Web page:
Texas Library Offers Glimpse of Bookless Future

Texas has seen the future of the public library, and it looks a lot like an Apple Store: Rows of glossy iMacs beckon. iPads mounted on a tangerine-colored bar invite readers. And hundreds of other tablets stand ready for checkout to anyone with a borrowing card.

Even the librarians imitate Apple's dress code, wearing matching shirts and that standard-bearer of geek-chic, the hoodie. But this $2.3 million library might be most notable for what it does not have -- any actual books.

That makes Bexar County's BibiloTech the nation's only bookless public library, a distinction that has attracted scores of digital bookworms, plus emissaries from as far away as Hong Kong who want to learn about the idea and possibly take it home.

"I told our people that you need to take a look at this. This is the future," said Mary Graham, vice president of South Carolina's Charleston Metro Chamber of Commerce. "If you're going to be building new library facilities, this is what you need to be doing."

All-digital libraries have been on college campuses for years. But the county, which runs no other libraries, made history when it decided to open BiblioTech. It is the first bookless public library system in the country, according to information gathered by the American Library Association.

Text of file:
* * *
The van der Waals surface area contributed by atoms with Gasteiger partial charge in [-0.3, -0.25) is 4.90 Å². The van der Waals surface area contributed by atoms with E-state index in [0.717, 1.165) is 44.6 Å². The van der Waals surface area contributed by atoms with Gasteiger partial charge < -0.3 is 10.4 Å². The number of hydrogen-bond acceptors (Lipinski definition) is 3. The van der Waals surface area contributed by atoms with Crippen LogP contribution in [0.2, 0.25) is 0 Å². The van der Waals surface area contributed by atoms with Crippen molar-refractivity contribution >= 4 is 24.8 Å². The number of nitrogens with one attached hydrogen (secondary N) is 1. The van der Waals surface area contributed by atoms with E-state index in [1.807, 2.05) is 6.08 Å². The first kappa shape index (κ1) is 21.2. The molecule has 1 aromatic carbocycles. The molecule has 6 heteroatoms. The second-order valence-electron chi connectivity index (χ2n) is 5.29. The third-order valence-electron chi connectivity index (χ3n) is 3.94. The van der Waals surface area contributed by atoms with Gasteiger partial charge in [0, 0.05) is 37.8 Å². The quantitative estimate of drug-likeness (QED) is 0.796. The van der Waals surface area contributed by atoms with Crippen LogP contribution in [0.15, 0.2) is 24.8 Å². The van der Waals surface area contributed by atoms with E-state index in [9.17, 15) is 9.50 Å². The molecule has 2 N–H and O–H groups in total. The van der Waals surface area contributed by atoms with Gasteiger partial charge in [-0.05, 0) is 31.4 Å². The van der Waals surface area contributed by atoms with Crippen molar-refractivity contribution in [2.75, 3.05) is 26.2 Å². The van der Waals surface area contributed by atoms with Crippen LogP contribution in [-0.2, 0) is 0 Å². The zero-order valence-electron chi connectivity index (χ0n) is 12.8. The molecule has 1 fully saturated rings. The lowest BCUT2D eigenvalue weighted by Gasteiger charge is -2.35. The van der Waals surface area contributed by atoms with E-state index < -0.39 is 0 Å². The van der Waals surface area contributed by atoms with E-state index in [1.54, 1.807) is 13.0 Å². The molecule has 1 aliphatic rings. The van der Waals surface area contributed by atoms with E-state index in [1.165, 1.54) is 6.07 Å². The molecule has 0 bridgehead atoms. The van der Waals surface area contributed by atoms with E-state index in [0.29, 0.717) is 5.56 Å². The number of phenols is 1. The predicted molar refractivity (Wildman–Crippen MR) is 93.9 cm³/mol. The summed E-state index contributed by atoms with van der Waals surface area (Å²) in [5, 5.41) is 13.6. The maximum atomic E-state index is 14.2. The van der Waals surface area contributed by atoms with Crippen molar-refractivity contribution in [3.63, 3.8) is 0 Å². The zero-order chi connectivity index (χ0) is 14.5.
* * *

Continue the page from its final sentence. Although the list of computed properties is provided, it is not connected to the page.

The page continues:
Similar proposals in other communities have been met with doubts. In California, the city of Newport Beach floated the concept of a bookless branch in 2011 until a backlash put stacks back in the plan. Nearly a decade earlier in Arizona, the Tucson-Pima library system opened an all-digital branch, but residents who said they wanted books ultimately got their way.

Graham toured BiblioTech in the fall and is pushing Charleston leaders for a bond measure in 2014 to fund a similar concept, right down to the same hip aesthetic reminiscent of...

Comments are closed.